Every once in awhile, a baseball player is hit by a pitch. Sometimes this is intentional, but often, it is not. Either way, retaliation nearly always occurs. The next inning, an opposing player is beaned, obviously on purpose. Sports are just one of the areas in which revenge is commonplace. Revenge is engrained in us; it is only natural to want to get back at someone who has wronged us. But I believe the world would be a much better place if we practiced the opposite: unconditional love. It is a love that is not earned or deserved, but it leads to happiness for both the giver and the receiver.
My belief in unconditional love is grounded in the ultimate example of the practice: Jesus Christ. Jesus, a sinless man, didn’t deserve to die a painful death on the cross, and I didn’t deserve to have my sins taken away. Yet he did it for me, and for everyone, out of pure love. Jesus commanded me to do the same when he said: “Love your neighbor as yourself.” Would I want to be forgiven, and loved unconditionally? Yes, of course. But if I want this love shown to me, I know I must take the first step. I don’t do this near perfectly, but it is a goal I strive for.
Showing unconditional love is a daily challenge. Take my friend Catherine, for example. She is boy crazy, and sometimes asks for my advice about her latest crush. Many times, I tell her that this guy is going to cause her nothing but trouble or pain, but she dates him anyway. A few weeks later, Catherine comes running back to me, hurting from a bad relationship. I feel betrayed and mistrusted; I just want to say “I told you so!” and walk away. But I continually choose unconditional love by offering a listening ear, rather than a judgmental tongue.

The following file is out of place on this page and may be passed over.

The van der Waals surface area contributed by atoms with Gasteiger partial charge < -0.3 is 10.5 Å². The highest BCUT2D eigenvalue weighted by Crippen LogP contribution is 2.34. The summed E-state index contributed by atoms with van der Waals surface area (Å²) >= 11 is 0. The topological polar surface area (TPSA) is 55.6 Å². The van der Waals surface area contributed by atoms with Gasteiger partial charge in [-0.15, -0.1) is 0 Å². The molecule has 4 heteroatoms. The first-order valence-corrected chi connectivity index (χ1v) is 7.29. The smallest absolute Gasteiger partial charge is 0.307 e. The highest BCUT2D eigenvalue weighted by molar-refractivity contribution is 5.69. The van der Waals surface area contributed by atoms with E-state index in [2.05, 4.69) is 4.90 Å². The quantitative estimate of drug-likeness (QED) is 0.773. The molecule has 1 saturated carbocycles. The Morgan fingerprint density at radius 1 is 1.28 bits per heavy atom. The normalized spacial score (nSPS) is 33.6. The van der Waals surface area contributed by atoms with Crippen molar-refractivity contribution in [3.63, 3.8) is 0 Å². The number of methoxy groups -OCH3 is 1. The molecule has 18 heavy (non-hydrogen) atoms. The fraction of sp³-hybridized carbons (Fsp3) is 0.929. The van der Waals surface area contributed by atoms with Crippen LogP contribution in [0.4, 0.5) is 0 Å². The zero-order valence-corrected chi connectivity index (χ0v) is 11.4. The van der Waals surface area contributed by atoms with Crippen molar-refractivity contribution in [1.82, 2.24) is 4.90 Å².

Some people might say that I am being used or shouldn’t do this to myself. But I know that to pour out love, I must consistently be refilled by something else, and that is God’s love. It is my strength and what pushes me forward when I am struggling. I can also continue to love unconditionally because I anticipate nothing in return; the results are not what drive me to continue. Lastly, I know I will never be able to show truly unconditional love; I can only try my hardest.
Imagine if the next time a baseball player is hit by a pitch, he responds by taking a walk or hitting a home run, rather than charging the mound. This self-control would be satisfying in a way that revenge can never be. When this attitude extends past the world of sports and into relationships, it becomes the beauty of unconditional love. If, as Gandhi said, I am to “Be the change I wish to see in the world,” then I believe I must show unconditional love.
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